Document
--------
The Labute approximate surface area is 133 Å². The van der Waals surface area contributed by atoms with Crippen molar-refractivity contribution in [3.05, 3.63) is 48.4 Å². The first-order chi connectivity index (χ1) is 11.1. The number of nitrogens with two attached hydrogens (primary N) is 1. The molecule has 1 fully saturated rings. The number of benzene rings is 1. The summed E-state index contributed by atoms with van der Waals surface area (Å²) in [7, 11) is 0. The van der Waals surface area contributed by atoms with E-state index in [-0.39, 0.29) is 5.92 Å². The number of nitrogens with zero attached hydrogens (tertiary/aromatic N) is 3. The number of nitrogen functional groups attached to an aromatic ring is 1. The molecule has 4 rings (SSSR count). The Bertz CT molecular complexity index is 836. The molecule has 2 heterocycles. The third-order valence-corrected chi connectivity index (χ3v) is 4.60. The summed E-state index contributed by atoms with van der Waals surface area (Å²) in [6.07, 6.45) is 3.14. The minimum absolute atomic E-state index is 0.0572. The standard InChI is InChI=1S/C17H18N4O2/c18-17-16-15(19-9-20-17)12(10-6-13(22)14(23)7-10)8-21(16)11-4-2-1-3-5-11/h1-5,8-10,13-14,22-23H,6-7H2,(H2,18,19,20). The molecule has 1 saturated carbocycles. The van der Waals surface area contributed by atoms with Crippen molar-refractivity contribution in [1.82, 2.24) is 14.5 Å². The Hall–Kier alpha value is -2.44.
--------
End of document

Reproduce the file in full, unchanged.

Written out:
The Labute approximate surface area is 133 Å². The van der Waals surface area contributed by atoms with Crippen molar-refractivity contribution in [3.05, 3.63) is 48.4 Å². The first-order chi connectivity index (χ1) is 11.1. The number of nitrogens with two attached hydrogens (primary N) is 1. The molecule has 1 fully saturated rings. The number of benzene rings is 1. The summed E-state index contributed by atoms with van der Waals surface area (Å²) in [7, 11) is 0. The van der Waals surface area contributed by atoms with E-state index in [-0.39, 0.29) is 5.92 Å². The number of nitrogens with zero attached hydrogens (tertiary/aromatic N) is 3. The number of nitrogen functional groups attached to an aromatic ring is 1. The molecule has 4 rings (SSSR count). The Bertz CT molecular complexity index is 836. The molecule has 2 heterocycles. The third-order valence-corrected chi connectivity index (χ3v) is 4.60. The summed E-state index contributed by atoms with van der Waals surface area (Å²) in [6.07, 6.45) is 3.14. The minimum absolute atomic E-state index is 0.0572. The standard InChI is InChI=1S/C17H18N4O2/c18-17-16-15(19-9-20-17)12(10-6-13(22)14(23)7-10)8-21(16)11-4-2-1-3-5-11/h1-5,8-10,13-14,22-23H,6-7H2,(H2,18,19,20). The molecule has 1 saturated carbocycles. The van der Waals surface area contributed by atoms with Crippen molar-refractivity contribution in [1.82, 2.24) is 14.5 Å². The Hall–Kier alpha value is -2.44.